I’ve learned more than I ever wanted to know about poison ivy these past few weeks: home remedies (fyi, as counter-intuitive as it may sound, the hot water treatment seemed to provide the most relief), whether or not you can spread it (only the urushiol is poisonous, you can’t “spread” poison ivy through your disgusting, weeping vesicles; although folks will probably feel pretty ill just looking at them), the tenacity of poison ivy and its death-defying abilities (yes, it comes in plant and vine form, and apparently can remain poisonous for up to five years after the plant has been killed, and no matter what, do not try burning it to kill it!). If you’re feeling particularly adventuresome, the Internet can also serve up a bevy of pictures of extreme poison ivy rash, although I wasn’t very interested in those since I’m too busy having a pity party for my own case to start comparing ooze with other victims of the toxicodendron radicans plant.  I’ve also learned two other important lessons: (i) itchiness, just like sleepiness and hunger, can make a girl quite cranky – yikes, sorry family!, and (ii) there is no such thing as not scratching poison ivy, no way, no how. People who are able to refrain from scratching poison ivy are probably the same people who don’t pop zits and have never once polished off a pint of ice cream by themselves, and I don’t want to even know about those self-control-aholic people.

At this point, I’d like to call a truce with poison ivy. I figure we can co-exist in this world without the need for animosity or vengeance. I’ll occupy my space, it can occupy its own (preferably on an isolated plot of land surrounded by barbed wire with a large sign alerting others to the danger), but we’ll agree not to do harm to each other. The truce can commence now that we’ve applied “Brush Be Gone” to every three-leafed organism in our yard. And if this truce thing doesn’t work out? Well, then I’ll just leave all the weeding to my husband.

Coming and Going

Coming and Going

Change is a happenin’ around here. In the span of two weeks, we have welcomed new neighbors, and said “farewell” to my stepson and his girlfriend as they set off across the country to put down new roots on the West Coast.  These two events were unrelated and their timing was coincidental but I couldn’t help but think of the saying “whenever one door closes, another door opens.”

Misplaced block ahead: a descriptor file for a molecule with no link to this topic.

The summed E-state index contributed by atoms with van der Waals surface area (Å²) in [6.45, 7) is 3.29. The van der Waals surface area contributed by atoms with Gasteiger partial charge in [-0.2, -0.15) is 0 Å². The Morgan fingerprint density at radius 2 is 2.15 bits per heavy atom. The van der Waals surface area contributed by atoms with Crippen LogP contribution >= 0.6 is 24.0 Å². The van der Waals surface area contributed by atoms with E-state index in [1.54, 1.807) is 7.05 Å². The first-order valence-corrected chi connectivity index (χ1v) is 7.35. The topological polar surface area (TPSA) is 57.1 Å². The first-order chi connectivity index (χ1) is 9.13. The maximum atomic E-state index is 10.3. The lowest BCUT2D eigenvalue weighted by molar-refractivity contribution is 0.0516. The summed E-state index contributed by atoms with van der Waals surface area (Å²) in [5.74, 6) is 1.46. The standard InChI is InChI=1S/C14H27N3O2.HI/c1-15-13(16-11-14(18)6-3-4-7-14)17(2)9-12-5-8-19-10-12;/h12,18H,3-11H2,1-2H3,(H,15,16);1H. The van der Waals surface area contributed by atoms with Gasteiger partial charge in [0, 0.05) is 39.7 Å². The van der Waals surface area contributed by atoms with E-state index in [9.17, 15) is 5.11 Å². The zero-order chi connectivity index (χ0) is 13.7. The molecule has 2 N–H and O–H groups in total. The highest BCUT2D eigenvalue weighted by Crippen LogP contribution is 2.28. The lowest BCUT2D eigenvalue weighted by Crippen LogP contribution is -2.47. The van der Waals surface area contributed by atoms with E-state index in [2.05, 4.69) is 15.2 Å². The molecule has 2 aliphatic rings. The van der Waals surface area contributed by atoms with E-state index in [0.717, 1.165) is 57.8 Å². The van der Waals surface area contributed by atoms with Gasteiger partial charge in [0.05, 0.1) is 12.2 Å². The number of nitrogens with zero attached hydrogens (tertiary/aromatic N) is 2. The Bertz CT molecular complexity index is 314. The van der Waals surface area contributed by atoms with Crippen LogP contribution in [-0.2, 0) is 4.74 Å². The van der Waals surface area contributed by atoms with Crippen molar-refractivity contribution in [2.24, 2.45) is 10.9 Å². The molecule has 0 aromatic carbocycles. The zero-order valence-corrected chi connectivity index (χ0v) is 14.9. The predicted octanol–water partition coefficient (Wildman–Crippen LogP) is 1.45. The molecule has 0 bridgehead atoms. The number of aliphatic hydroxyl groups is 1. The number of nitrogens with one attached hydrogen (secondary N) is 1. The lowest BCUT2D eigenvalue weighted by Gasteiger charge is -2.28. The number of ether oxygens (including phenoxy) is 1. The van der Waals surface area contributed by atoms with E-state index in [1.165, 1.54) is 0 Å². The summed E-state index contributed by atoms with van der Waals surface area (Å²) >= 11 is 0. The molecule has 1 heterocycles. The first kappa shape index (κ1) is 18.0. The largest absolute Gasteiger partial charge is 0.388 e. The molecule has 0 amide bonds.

It’s hard sometimes to know which is more difficult to do — say hello, or say goodbye. Both are quite capable of brewing up some level of anxiety. The hellos can easily trigger a bit of self-doubt. “Hi new neighbors, can we be friends?” Chewing your lip, you’re thinking, are we cool/fun/smart/friendly/all-of-the-above enough to be friends? And then there’s the realization they will be front and center for all of your bad habits and the inevitable meltdowns. Enjoy the free show — it’s bound to be entertaining!

But, in our case, we’ve lucked out and the anxiety level with this welcome was quite low. Our new neighbors are actually a family that we’ve known for a few years and really like. And, jackpot, they have children just about the same age as ours. When the house was on the market and various prospective buyers stopped in for showings, my husband and I would sometimes entertain ourselves by envisioning our potential neighbors. It was like window-shopping in reverse — us in the window, looking out, making predictions about the people touring the house, the likelihood they’d end up purchasing it, and what kind of neighbors they’d make. It’s ironic, and comforting, that in the end, our new neighbors end up being not so new after all.